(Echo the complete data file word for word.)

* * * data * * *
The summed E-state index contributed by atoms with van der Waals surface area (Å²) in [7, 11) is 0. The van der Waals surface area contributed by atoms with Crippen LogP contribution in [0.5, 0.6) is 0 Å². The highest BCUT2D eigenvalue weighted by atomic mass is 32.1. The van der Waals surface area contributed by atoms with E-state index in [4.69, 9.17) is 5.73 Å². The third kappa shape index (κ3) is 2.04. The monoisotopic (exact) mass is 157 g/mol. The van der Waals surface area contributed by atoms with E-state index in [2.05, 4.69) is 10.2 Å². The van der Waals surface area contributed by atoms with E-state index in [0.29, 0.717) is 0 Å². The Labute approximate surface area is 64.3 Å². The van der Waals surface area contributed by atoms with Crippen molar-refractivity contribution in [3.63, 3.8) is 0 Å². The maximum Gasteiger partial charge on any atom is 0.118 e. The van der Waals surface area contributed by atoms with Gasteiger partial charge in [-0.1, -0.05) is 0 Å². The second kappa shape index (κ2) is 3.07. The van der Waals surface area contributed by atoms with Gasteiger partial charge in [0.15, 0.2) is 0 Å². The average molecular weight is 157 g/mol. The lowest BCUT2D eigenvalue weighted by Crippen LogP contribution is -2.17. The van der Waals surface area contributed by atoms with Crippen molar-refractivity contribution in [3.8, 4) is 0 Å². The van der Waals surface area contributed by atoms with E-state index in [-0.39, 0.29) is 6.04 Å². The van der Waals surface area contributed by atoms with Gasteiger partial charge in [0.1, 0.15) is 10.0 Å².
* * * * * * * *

The summed E-state index contributed by atoms with van der Waals surface area (Å²) in [7, 11) is 0. The van der Waals surface area contributed by atoms with Crippen LogP contribution in [0.5, 0.6) is 0 Å². The highest BCUT2D eigenvalue weighted by atomic mass is 32.1. The van der Waals surface area contributed by atoms with E-state index in [4.69, 9.17) is 5.73 Å². The third kappa shape index (κ3) is 2.04. The monoisotopic (exact) mass is 157 g/mol. The van der Waals surface area contributed by atoms with E-state index in [2.05, 4.69) is 10.2 Å². The van der Waals surface area contributed by atoms with E-state index in [0.29, 0.717) is 0 Å². The Labute approximate surface area is 64.3 Å². The van der Waals surface area contributed by atoms with Crippen molar-refractivity contribution in [3.63, 3.8) is 0 Å². The maximum Gasteiger partial charge on any atom is 0.118 e. The van der Waals surface area contributed by atoms with Gasteiger partial charge in [-0.1, -0.05) is 0 Å². The second kappa shape index (κ2) is 3.07. The van der Waals surface area contributed by atoms with Gasteiger partial charge in [0.15, 0.2) is 0 Å². The average molecular weight is 157 g/mol. The lowest BCUT2D eigenvalue weighted by Crippen LogP contribution is -2.17. The van der Waals surface area contributed by atoms with Crippen molar-refractivity contribution in [3.8, 4) is 0 Å². The van der Waals surface area contributed by atoms with E-state index in [-0.39, 0.29) is 6.04 Å². The van der Waals surface area contributed by atoms with Gasteiger partial charge in [0.1, 0.15) is 10.0 Å².